One possibility is that it’s related to a disadvantageous trait. If that’s the case, the relative advantages and drawbacks balance one another out. The allele that produces sickle-cell anemia is definitely an obvious example of this: in heterozygotes, it will give you potential to deal with malaria (a huge advantage), as well as in homozygotes it gives you sickle cell anemia (a huge disadvantage). And those two forces balance each other out: in African populations, where malaria is endemic, the selective advantage in heterozygotes was enough to generate the allele common, nevertheless the drawback to sickle cell kept it from sweeping the people. In European populations, where malaria wasn’t as much a challenge, the bonus from the heterozygote is slowly removed and the allele is pretty rare. In Daenerys’ case, maybe her infertility is linked to her affinity with dragons. In that, case, it will be an attractive strong selective force against the allele: since good thing about not eaten by dragons will be balanced by the problem with not being able to have kids.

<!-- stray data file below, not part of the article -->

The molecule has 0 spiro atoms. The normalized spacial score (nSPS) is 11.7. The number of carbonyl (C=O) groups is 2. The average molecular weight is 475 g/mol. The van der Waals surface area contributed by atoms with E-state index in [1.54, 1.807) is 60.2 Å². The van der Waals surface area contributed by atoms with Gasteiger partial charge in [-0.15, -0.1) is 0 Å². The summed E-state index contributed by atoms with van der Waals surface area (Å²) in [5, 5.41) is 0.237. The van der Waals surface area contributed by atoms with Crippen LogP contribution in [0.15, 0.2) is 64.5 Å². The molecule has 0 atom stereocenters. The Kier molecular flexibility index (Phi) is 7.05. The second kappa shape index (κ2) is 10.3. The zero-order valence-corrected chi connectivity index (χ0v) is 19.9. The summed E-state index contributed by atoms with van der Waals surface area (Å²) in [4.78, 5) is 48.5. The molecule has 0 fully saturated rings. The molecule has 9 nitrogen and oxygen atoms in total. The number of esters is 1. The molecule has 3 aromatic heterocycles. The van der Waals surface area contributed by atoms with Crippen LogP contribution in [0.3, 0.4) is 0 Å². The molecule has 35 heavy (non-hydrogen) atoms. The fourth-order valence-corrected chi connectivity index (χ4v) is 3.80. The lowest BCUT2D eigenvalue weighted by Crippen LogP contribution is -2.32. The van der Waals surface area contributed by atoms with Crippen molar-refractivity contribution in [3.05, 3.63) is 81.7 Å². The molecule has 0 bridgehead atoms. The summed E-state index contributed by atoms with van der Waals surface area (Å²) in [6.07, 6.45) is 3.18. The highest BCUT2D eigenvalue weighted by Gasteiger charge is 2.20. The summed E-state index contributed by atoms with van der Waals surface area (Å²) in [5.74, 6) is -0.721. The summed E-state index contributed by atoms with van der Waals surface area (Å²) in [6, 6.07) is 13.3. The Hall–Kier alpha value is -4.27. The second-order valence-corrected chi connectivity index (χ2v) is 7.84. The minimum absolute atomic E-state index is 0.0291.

But that gets really hairy really fast. To begin with, it’s besides difficult for Dany to own kids: as much as she knows, it really is flat-out impossible. Knowning that trait, infertility, doesn’t often run in the Targaryen family (side note: infertility is truly one of those traits that rarely runs in families for somewhat obvious reasons). The only method this works at all for the phenotypes we’re absolutely clear on is that if it’s almost exactly like sickle cell: you will get fire-proofed with at least one copy in the dragon allele, and infertility should you have two. Which suggests both of Dany’s parents had to be carriers for that gene, along to become fire-proof (possible, they’re both Targaryen by descent). And Viserys just got unlucky: zero copies, therefore you burn off.
A chart shows differential longevity in people with different hemoglobin alleles

This chart shows longevity of individuals with assorted alleles of hemoglobin connected to sickle cell anemia. A is wild-type, S is sickle-cell. AS individuals do the top, then AA, then SS. Here, the allele is selected for to stay in a population, however , not sweep to 100%.